German birds that spend cold months at U.K. birdfeeders now look slightly different from neighbors that migrate to Spain
Backyard feeders plus a strange sense of direction may have begun to split one bird species into two.
In southern Germany, some 10 percent of blackcaps (Sylvia atricapilla) fly not south, toward warmth, but rather northwest for the winter, says evolutionary biologist H. Martin Schaefer of the University of Freiburg in Germany. This novel journey, on record since the 1960s, probably became survivable thanks to the rise of backyard bird feeding in Britain, he says. Enthusiasts setting out seed and suet have kept the birds from starving until it’s time to wing back to Germany to nest.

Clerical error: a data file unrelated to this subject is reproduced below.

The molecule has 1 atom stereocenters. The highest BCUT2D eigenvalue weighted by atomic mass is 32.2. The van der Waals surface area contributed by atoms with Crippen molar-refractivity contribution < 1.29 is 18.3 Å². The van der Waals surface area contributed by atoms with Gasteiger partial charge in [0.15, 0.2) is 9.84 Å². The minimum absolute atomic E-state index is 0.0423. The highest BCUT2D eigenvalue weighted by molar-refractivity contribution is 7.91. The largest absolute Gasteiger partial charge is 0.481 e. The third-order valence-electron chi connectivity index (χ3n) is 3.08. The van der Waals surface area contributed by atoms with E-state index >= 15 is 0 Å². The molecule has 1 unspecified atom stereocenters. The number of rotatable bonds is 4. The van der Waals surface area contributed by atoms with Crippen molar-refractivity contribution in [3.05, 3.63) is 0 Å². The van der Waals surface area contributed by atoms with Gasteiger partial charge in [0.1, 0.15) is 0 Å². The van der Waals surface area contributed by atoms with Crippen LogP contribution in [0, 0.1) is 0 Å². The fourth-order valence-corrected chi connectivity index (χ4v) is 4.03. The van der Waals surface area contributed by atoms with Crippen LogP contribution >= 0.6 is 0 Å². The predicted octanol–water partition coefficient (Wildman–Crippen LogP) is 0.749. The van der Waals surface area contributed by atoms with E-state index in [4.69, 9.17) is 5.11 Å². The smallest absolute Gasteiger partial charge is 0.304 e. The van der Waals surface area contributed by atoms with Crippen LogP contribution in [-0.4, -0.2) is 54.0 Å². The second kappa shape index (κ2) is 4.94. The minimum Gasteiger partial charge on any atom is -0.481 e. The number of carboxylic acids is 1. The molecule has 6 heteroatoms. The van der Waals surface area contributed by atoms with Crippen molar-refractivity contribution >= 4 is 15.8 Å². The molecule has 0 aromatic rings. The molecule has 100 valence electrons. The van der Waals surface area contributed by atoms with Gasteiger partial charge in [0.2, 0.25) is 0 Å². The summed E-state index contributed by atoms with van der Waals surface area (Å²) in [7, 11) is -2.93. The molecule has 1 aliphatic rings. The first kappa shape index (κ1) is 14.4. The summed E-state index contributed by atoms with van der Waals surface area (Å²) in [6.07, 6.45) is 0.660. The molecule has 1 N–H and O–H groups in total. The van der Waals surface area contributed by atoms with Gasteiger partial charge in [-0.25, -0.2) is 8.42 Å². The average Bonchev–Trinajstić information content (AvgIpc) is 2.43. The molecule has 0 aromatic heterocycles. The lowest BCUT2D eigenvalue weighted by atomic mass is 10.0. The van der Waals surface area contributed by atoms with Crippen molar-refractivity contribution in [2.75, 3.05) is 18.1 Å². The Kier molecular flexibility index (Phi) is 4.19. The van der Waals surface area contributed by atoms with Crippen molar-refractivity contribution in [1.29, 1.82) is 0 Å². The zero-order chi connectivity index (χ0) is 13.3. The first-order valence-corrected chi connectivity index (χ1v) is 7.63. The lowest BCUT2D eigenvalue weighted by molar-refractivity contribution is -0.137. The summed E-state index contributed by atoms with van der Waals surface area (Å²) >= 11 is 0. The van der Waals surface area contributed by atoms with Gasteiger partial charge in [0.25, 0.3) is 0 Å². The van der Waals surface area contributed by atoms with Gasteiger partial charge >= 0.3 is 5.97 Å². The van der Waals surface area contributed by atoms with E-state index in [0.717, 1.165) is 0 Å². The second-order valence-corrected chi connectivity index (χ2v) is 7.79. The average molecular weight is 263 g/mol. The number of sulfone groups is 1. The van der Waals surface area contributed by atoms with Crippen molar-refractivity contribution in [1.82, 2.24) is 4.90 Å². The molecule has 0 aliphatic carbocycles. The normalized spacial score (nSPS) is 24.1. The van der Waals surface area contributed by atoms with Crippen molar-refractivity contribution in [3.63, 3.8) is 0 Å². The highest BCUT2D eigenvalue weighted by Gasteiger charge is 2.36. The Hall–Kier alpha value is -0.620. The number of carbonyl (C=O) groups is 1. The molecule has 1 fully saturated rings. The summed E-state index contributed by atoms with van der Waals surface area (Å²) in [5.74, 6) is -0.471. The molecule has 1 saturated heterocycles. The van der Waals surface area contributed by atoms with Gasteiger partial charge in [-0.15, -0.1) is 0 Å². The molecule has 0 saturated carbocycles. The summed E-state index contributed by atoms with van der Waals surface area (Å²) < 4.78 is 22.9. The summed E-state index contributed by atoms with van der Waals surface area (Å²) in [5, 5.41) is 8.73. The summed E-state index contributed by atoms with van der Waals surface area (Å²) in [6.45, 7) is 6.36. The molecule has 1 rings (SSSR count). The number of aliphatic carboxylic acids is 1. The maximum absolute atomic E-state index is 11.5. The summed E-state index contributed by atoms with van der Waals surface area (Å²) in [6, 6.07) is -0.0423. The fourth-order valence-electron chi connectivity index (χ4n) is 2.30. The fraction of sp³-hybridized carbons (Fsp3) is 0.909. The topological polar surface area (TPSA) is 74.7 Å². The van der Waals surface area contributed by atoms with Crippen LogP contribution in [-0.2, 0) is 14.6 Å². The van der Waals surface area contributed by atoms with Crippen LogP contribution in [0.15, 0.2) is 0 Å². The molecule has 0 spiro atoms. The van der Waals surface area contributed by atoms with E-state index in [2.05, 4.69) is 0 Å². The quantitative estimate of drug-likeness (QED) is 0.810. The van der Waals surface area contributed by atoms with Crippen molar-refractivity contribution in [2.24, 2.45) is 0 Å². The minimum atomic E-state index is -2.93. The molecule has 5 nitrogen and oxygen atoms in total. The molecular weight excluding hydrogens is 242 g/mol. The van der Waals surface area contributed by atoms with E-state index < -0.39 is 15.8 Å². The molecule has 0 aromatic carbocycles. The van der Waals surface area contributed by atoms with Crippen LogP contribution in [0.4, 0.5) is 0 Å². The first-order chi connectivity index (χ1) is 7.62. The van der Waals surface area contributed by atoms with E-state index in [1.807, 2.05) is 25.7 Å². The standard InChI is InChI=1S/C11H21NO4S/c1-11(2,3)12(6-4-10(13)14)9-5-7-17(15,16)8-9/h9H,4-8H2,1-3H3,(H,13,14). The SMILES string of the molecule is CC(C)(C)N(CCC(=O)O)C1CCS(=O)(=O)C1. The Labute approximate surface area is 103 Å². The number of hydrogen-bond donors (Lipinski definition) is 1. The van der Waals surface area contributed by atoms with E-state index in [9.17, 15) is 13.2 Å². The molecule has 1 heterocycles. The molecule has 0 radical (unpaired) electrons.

The returnees from Britain nest in the same German